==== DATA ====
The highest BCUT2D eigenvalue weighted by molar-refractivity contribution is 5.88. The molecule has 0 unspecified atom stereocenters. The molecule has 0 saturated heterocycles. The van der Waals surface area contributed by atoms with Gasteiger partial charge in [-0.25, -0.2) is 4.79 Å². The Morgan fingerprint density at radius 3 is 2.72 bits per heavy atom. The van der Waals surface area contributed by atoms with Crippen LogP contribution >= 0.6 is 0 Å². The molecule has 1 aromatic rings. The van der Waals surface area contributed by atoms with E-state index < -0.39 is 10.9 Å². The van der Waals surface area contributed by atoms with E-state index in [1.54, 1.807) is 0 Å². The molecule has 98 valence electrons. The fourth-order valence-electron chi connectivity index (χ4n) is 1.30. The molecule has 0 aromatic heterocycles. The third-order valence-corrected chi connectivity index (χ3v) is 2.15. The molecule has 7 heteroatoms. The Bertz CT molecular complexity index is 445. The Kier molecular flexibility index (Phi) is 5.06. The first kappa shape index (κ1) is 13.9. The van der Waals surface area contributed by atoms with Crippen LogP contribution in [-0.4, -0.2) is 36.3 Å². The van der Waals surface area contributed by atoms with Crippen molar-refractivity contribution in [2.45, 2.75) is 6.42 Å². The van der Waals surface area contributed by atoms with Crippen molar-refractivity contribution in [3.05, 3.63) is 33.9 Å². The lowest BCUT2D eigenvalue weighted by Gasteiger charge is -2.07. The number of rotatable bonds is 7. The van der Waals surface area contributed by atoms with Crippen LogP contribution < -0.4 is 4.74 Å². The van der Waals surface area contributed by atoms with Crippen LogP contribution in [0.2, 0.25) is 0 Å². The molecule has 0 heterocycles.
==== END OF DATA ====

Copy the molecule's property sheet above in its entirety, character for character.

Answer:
The highest BCUT2D eigenvalue weighted by molar-refractivity contribution is 5.88. The molecule has 0 unspecified atom stereocenters. The molecule has 0 saturated heterocycles. The van der Waals surface area contributed by atoms with Gasteiger partial charge in [-0.25, -0.2) is 4.79 Å². The Morgan fingerprint density at radius 3 is 2.72 bits per heavy atom. The van der Waals surface area contributed by atoms with Crippen LogP contribution >= 0.6 is 0 Å². The molecule has 1 aromatic rings. The van der Waals surface area contributed by atoms with E-state index < -0.39 is 10.9 Å². The van der Waals surface area contributed by atoms with E-state index in [1.54, 1.807) is 0 Å². The molecule has 98 valence electrons. The fourth-order valence-electron chi connectivity index (χ4n) is 1.30. The molecule has 0 aromatic heterocycles. The third-order valence-corrected chi connectivity index (χ3v) is 2.15. The molecule has 7 heteroatoms. The Bertz CT molecular complexity index is 445. The Kier molecular flexibility index (Phi) is 5.06. The first kappa shape index (κ1) is 13.9. The van der Waals surface area contributed by atoms with Crippen LogP contribution in [-0.4, -0.2) is 36.3 Å². The van der Waals surface area contributed by atoms with Crippen molar-refractivity contribution in [2.45, 2.75) is 6.42 Å². The van der Waals surface area contributed by atoms with Crippen molar-refractivity contribution in [3.05, 3.63) is 33.9 Å². The lowest BCUT2D eigenvalue weighted by Gasteiger charge is -2.07. The number of rotatable bonds is 7. The van der Waals surface area contributed by atoms with Crippen LogP contribution < -0.4 is 4.74 Å². The van der Waals surface area contributed by atoms with Crippen LogP contribution in [0.2, 0.25) is 0 Å². The molecule has 0 heterocycles.